One thing I keep hearing from teachers who embrace flipped learning is that they now have time to incorporate projects into their courses. This is because teachers have moved whole group instruction away from the class time. 

An example of this comes from Ryan Hull, a seventh grade social studies teacher in Olathe, Kansas. He teaches one semester of Kansas history and another semester of world geography. In his semester on Kansas History he creates simple flipped videos about what happened in Kansas’ history and he retools class to be filled with projects, activities, and other engaging learning times for his students. 

At the end of each quarter Ryan has his students do what he calls his multi-genre project. Students look back at what they have learned throughout the quarter and then choose three to four topics they want to learn more about. Some students report on geologically ancient Kansas when it was covered in water, while others study the story of John Brown, the freedom fighter, and others explore the life of Kansas born president Dwight Eisenhower. Students do research and show what they learned in a variety of ways. The reason it is called the multi-genre project is that students can choose any medium they want to demonstrate their understanding and insights into their topics. Students are creating audio podcasts, art work, sculptures, paintings and their own flipped videos. Ryan reports that these projects have helped his students understand research, design, and how to creatively present interesting topics that they care about. I like that his students have some autonomy which leads to more student engagement and buy-in. When the project is complete, students have a “gallery walk” where they proudly show off what they learned to each other and to a larger audience.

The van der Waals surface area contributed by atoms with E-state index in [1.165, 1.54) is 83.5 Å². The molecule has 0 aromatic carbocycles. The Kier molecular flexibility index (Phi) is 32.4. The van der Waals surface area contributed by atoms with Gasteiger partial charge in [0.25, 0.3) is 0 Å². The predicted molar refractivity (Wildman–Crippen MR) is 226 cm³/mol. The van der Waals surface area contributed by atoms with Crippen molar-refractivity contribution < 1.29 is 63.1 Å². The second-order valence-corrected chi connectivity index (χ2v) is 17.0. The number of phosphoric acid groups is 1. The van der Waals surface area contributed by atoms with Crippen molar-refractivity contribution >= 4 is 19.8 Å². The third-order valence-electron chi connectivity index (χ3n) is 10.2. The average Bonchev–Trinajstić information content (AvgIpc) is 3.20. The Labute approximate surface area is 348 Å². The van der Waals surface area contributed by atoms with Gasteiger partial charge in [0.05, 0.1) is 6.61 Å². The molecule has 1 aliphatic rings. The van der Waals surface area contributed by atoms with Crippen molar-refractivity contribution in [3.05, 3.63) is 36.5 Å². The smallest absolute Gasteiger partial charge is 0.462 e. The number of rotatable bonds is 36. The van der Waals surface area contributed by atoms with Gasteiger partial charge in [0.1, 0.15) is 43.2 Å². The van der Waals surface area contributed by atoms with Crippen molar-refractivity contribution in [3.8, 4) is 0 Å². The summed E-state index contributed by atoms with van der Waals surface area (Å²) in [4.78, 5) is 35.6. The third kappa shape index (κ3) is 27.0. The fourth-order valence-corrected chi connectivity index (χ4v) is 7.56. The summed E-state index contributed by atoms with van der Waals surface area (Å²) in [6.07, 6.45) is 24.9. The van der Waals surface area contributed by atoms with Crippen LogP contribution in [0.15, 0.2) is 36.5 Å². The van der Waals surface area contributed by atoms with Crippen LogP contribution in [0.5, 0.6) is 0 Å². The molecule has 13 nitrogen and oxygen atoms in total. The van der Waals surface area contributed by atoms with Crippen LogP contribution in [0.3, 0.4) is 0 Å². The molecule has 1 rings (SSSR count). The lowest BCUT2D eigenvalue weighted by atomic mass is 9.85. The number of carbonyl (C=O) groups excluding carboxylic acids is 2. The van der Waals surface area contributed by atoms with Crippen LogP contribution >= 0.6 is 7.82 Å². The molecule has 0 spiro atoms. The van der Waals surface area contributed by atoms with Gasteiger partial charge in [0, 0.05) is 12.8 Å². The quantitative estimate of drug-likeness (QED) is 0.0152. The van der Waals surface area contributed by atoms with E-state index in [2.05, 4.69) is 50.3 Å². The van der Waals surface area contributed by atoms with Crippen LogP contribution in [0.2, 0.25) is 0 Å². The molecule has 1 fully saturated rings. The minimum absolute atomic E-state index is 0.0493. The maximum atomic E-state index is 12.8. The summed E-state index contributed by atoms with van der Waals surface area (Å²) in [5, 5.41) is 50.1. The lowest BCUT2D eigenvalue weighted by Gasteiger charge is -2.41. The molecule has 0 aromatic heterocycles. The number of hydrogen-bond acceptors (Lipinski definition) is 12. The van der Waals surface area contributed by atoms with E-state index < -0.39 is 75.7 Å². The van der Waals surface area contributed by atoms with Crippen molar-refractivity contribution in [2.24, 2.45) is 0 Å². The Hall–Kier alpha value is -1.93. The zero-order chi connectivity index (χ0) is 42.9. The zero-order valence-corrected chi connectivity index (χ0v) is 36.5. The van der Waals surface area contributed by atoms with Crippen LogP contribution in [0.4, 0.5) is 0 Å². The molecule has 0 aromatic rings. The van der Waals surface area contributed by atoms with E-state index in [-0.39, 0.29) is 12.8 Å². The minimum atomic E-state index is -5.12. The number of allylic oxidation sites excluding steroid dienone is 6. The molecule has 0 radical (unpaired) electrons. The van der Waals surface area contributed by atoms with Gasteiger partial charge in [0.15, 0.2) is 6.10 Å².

The kicker is that these students get to do this four times a year. Because of the flipped classroom, Ryan’s students have the opportunity to learn more about primary research, how to creatively demonstrate understanding, and how to apply their learning to current events and problems. Ryan states:  “Flipped Learning is the game changer for my students. I now have time to do the projects I’ve always wanted to do with my students.”  

What are your reactions? What has flipped learning allowed you to do that you couldn’t do in a more traditional environment? If you are trying to implement more Project Based Learning in your class, we encourage you to explore flipped learning and see, like Ryan, that flipped learning allows for PBL to flourish in your classroom.



6 thoughts on “Using Projects in a Flipped Social Studies Class

  1. I love hearing this is going on!  I also teach Social Studies and am working toward flipping my classroom (I started in January and plan to be completely flipped by next year–starting with a flipped back-to-school night).  I have grown tired of hearing that a flipped classroom is not "doable" in certain subjects–specifically Social Studies and Language Arts.  This is not true!  Flipping my classroom has made my teaching life so much easier (including making up absences and giving feedback!) and allowed me and my students to be much more creative on a daily basis!  Differentiation is built-in and you cannot avoid higher levels of critical thinking!  Thank you for sharing!!